|Day's Range||2,913.48 - 2,926.34|
|52 Week Range||2,440.91 - 3,288.45|
Gains in Japan and Hong Kong led an otherwise mixed early Asian stock session Thursday after the U.S. Federal Reserve signaled it will likely keep interest rates on hold throughout 2020 amid a solid economy.
Most Asian stock markets traded higher Wednesday, with investor moods cautiously lifted by a report that U.S. President Donald Trump might delay a weekend tariff hike on $160 billion in Chinese goods.
Asian stock markets traded were mixed Tuesday as investors mostly looked ahead to the weekend U.S. tariff deadline on Chinese imports and impending U.S. and European interest-rate decisions.
Markets are trembling ahead of yet another salvo — and likely countersalvo — in the conflict between the world’s two largest economies approaches. This one, writes Tanner Brown, is both substantive and symbolic.
Asian stock markets were mostly higher Monday with investors cheered by a late-week buying mood on Wall Street after a surprisingly strong U.S. jobs report drove the Dow industrials to the best performance in two months.
Asian markets gained in early trading Friday after a senior Chinese official said negotiations for a phase-one trade deal with the U.S. are progressing.
Investing.com - Asian markets gained in morning trade on Friday ahead of the release of U.S. nonfarm payrolls data for November due later in the day stateside.
Asian shares were rising Thursday amid renewed hopes a U.S. trade deal with China may be nearing, despite tough recent talk from President Donald Trump.
Investing.com – Asia stocks opened on an upbeat tone after more positive tones on the possibility of a trade deal between the US and China, after days of contradictory developments.
Asian markets fell in early trading Wednesday after President Donald Trump said a trade deal with China may not come until after the 2020 presidential election.
Japan reported Friday that its factory output fell 4.2% in October, much worse than forecast and the biggest month-on-month drop since January 2018
Investing.com - Asian equities fell in morning trade on Friday, with Hong Kong stocks leading losses among major markets as tensions in the city remain.
Asian markets slipped Thursday as China lashed out at the U.S. after President Donald Trump signed two bills supporting Hong Kong’s pro-democracy demonstrators.
Shares were mostly higher in Asia on Wednesday after a fresh set of record highs on Wall Street, spurred by encouraging signs on trade talks between the U.S. and China.
Asian shares were mixed after an upbeat start Tuesday on optimism over U.S.-China trade talks, prompted by Beijing’s new guidelines for the protection of patents and copyrights.
Investing.com - Asian markets rose in morning trade on Tuesday. Alibaba (NYSE:BABA) Group Holding Ltd (HK:9988) made headlines as it jumped as much as 8% in its Hong Kong debut.
Reports suggesting Chinese Vice Premier Liu He, Beijing’s lead trade negotiator, has invited U.S. officials to China for talks helped alleviate worries over progress in resolving the tariff war between the two largest economies
Shares skidded Thursday in Asia after moderate declines on Wall Street as anxious mounted over the possibility the U.S. and China may not reach a trade deal before next year.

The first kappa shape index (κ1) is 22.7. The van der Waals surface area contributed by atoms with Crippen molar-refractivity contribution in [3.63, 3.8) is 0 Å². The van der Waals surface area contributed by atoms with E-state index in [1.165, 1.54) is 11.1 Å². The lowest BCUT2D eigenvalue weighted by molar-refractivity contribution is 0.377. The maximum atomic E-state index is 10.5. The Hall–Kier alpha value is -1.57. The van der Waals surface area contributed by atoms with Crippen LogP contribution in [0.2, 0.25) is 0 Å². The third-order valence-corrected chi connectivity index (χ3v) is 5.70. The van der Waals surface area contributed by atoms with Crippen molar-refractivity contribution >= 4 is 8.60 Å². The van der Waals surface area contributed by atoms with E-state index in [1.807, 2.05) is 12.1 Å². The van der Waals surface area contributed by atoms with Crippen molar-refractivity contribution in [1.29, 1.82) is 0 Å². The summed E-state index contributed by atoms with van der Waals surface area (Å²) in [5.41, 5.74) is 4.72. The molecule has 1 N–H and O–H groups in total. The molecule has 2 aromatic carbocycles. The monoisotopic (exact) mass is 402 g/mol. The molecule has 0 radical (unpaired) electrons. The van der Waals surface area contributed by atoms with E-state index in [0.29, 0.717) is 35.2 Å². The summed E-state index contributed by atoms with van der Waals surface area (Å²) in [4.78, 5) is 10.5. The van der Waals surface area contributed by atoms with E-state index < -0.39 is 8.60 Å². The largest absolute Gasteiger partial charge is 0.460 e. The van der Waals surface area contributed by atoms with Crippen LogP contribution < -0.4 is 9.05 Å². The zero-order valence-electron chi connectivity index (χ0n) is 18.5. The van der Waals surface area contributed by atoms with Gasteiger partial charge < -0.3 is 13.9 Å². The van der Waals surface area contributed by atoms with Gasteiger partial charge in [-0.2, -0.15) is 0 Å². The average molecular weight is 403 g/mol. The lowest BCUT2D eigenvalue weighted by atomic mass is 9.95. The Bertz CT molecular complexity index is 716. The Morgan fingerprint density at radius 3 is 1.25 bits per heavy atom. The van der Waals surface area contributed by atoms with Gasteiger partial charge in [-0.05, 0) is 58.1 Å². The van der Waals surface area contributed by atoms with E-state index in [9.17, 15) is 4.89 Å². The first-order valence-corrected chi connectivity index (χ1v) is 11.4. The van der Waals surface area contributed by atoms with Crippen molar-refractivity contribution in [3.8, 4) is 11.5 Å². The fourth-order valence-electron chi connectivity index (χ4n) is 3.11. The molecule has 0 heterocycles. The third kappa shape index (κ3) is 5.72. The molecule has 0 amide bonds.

Investing.com - Asian markets fell in morning trade on Thursday, with Hong Kong stocks down more than 1.5% following news that both chambers of Congress passed a pro-Hong Kong rights bill.
Shares retreated in Asia on Wednesday after Japan reported its worst monthly decline in exports in three years, putting pressure on the economy as growth slows following a sales tax hike.
Investing.com - Asian markets fell in morning trade on Wednesday after U.S. President Donald Trump threatened to raise the tariffs on Chinese goods even higher. China’s Shanghai Composite fell 0.4% by 10:30 PM ET (02:30 GMT), while the SZSE Component was little changed. Overnight, U.S. President Donald Trump he “will just raise the tariffs even higher” if China does not make a trade deal. The president has said late last week that China would like to have a rollback, but he “has not agreed to anything.” The news came as Bloomberg cited people familiar with the talks and reported that China demanded that all tariffs imposed after May to be removed immediately. Beijing also wanttariffs imposed before that be lifted gradually. Contrary to Trump’s comment, the article noted that the White House is debating internally to rollback certain percentage of tariff. The officials have differing views, but the internal figure under discussion ranges from around 35% to 60%, Bloomberg said. Hong Kong’s Hang Seng Index was down 0.7%. Tension in the city intensified even further as the U.S. Senate unanimously passed a bill supporting Hong Kong protesters, drawing criticism from China’s foreign ministry. The “Hong Kong Human Rights and Democracy Act” interferes in China’s domestic affairs, said foreign ministry spokesperson Geng Shuang, according to an online statement in Chinese, which noted that China “strongly condemns and resolutely opposes” the act of interference. The two chambers of Congress will have to work out differences between their bills before it can be sent to Trump and become law. Japan’s Nikkei 225 dropped 0.9% after Ministry of Finance data showed the country’s exports fell 9.2% in October from a year ago, a bigger decline than the expected 7.6% drop. Exports to China, Japan’s biggest trading partner, declined 10.3% year-on-year in October. South Korea’s KOSPI declined 1.0%. Down under, Australia’s S&P;/ASX 200 lost 1.3%.